Gloom Game Review

If you want a lesson on perspective and how your day-to-day problems could always be worse, then enter the world of the Gloom card game, where you’re not trying to get ahead in the rat race so much as keep from falling too far behind with the rats chasing you down, except these rats are not rats, but mice – carnivorous mice with a taste for human flesh. With Gloom, the outlook is bleak or you’re not playing it right.

Gloom is a strategy game where you play one of four different families, who are not necessarily vying for power, but merely trying to make it through a troubled life. Your job is to stop them, to make matters worse, and visit all manner of poxes upon your own house.

Do not misunderstand me. This is not a game strictly for sadists (although it’s true they would probably get a kick out of it). These families deserve their misery. And if you’re feeling merciful, you can pour your blessings upon the other players’ families. The object of the game is for your family to have the most cataclysmic life before they all die horribly.

With these families, it’s not a hard sell to want disasters to fall upon them. Castle Slogar, for instance, is the home of a mad scientist/necromancer, her husband, a brain in a box, her only child, and that child’s “teddy bear,” animated from so many dead parts. An itinerant grave digger who finds regular work from the Slogars rounds out this family.

Another family features diabolic twin children, a devoted and amoral nanny, a less than savory butler, and a grief-stricken widower patriarch, who was cuckolded by a demon, the game suggests. A “wild-child” daughter who only wants to escape her family, for better reasons than most, completes the infernal clan at Hemlock Hall.

Darius Dark’s Den of Deformity is not a family in the most traditional sense of the word, but as a carnival of freaks, they only have each other, which is the quintessential definition of family. However, even as a freak show, they leave something to be desired. Rather than a bearded lady, this carnival has a bearded man, whose only true deformity is he’s not deformed enough for this line of work. The tattooed lady is consumed by modesty, so she keeps herself forever covered up, and the animated marionette is a wannabe fat lady opera singer in miniature. Mister Giggles, the creepy clown, makes certain the children that actually do get away, remember him ever after in their nightmares.

The Old Dam rules over her family at Blackwater Watch, with the help of a handyman for whom no job is too dirty. Her brood includes a young, up and coming serial killer, a redheaded stepchild, who is somehow also the result of inbreeding somewhere down the line. The ubiquitous dog, Bathalzar knows where all the bones of the family’s victims are buried.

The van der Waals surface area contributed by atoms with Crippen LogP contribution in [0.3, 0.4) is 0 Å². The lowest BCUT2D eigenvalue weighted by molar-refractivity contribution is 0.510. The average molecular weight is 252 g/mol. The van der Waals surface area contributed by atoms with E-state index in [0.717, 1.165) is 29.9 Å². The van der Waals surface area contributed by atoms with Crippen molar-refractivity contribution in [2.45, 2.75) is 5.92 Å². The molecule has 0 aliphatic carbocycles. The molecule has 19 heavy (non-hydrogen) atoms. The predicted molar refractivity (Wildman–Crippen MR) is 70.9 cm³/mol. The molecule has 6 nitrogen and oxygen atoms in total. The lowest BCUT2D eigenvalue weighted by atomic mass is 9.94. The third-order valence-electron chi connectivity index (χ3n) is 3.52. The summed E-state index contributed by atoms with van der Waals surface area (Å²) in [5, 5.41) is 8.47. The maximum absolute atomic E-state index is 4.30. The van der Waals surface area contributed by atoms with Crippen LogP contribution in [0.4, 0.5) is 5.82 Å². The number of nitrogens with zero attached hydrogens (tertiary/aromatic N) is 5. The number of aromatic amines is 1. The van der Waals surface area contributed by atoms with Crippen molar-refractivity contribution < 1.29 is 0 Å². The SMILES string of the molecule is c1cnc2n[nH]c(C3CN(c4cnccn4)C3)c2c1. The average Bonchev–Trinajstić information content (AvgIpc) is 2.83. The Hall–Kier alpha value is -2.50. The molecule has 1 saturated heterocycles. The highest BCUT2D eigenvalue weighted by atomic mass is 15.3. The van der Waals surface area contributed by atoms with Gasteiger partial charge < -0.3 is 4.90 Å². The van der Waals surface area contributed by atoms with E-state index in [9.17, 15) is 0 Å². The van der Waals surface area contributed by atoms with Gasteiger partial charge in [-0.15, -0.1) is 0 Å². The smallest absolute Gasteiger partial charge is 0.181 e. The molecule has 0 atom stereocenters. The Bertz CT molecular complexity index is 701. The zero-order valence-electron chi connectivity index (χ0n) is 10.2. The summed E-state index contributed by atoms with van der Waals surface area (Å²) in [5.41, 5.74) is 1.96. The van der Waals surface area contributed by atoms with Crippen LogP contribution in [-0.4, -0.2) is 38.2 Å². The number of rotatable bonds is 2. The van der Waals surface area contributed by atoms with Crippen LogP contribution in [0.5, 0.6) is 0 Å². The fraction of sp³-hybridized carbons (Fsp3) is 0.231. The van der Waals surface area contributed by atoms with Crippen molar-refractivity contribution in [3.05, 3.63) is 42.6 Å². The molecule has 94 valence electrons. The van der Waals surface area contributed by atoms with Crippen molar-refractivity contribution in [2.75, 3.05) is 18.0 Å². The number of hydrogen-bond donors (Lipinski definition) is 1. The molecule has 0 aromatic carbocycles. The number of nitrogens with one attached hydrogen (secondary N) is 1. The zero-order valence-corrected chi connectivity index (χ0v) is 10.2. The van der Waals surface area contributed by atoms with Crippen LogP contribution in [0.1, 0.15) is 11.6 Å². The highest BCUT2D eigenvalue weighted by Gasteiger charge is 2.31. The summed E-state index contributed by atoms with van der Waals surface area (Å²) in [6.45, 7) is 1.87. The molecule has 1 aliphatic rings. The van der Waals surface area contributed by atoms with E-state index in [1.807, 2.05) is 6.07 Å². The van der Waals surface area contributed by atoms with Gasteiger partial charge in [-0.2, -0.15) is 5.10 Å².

This is the best part of Gloom, the suggestive nature of the cards. To call this game morbid is an understatement, and to call this a game of strategy is an oversimplification. The game takes strategy to win this game, but this isn’t even the game’s most attractive feature. Whenever a player plays a clear overlay card on one of their family to visit more calamities upon them, or a card upon their opponents’ cards to cheer that family along its way, each player accompanies this with a story based on the cues on the card.

For example, one player regaled us with the story of Elias E. Gorr, the travelling gravedigger who always can find work with the Slogar family. Gorr was experiencing a bout of dysentery from consuming too much embalming fluid. The card this player played indicated the dysentery issues, but drinking embalming fluid came entirely from this player’s imagination, and it led into his next play, another horrible card for Gorr, who, smelling of corpses, was shunned by society.

The game play is simple, leaving players time for intricate stories. This aspect of the game can make it go for a long time, so keep this in mind when planning an evening. The game ends when one player has successfully killed off each member of her or his family. At this point, whoever has the highest negative point total wins.

Each player takes turns playing two cards, which will have various results listed on them, telling the stories behind these cards, and ending the turn by drawing a card. Cards are transparent with symbols designed to overlap in places, so that the point total of one card placed on top of a character can change quickly when another card with different point totals covers up the first card’s points. As a result, the game can feature huge reversals requiring you to change your tactics on a dime.